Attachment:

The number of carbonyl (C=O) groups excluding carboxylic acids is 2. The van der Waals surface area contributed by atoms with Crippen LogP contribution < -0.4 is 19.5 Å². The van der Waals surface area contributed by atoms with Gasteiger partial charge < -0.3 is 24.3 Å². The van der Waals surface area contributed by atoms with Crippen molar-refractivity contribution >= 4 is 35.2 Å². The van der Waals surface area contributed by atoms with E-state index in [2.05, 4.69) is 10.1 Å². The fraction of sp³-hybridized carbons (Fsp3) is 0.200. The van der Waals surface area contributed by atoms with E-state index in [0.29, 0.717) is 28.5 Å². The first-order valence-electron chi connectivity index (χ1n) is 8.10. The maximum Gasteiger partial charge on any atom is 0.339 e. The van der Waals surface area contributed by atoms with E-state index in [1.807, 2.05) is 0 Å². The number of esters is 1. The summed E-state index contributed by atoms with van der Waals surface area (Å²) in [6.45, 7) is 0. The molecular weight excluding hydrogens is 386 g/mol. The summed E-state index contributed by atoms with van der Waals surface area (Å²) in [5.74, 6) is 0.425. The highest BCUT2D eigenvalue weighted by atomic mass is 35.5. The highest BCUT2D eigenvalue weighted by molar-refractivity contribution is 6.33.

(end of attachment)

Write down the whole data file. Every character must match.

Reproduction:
The number of carbonyl (C=O) groups excluding carboxylic acids is 2. The van der Waals surface area contributed by atoms with Crippen LogP contribution < -0.4 is 19.5 Å². The van der Waals surface area contributed by atoms with Gasteiger partial charge < -0.3 is 24.3 Å². The van der Waals surface area contributed by atoms with Crippen molar-refractivity contribution >= 4 is 35.2 Å². The van der Waals surface area contributed by atoms with E-state index in [2.05, 4.69) is 10.1 Å². The fraction of sp³-hybridized carbons (Fsp3) is 0.200. The van der Waals surface area contributed by atoms with E-state index in [0.29, 0.717) is 28.5 Å². The first-order valence-electron chi connectivity index (χ1n) is 8.10. The maximum Gasteiger partial charge on any atom is 0.339 e. The van der Waals surface area contributed by atoms with E-state index in [1.807, 2.05) is 0 Å². The number of esters is 1. The summed E-state index contributed by atoms with van der Waals surface area (Å²) in [6.45, 7) is 0. The molecular weight excluding hydrogens is 386 g/mol. The summed E-state index contributed by atoms with van der Waals surface area (Å²) in [5.74, 6) is 0.425. The highest BCUT2D eigenvalue weighted by atomic mass is 35.5. The highest BCUT2D eigenvalue weighted by molar-refractivity contribution is 6.33.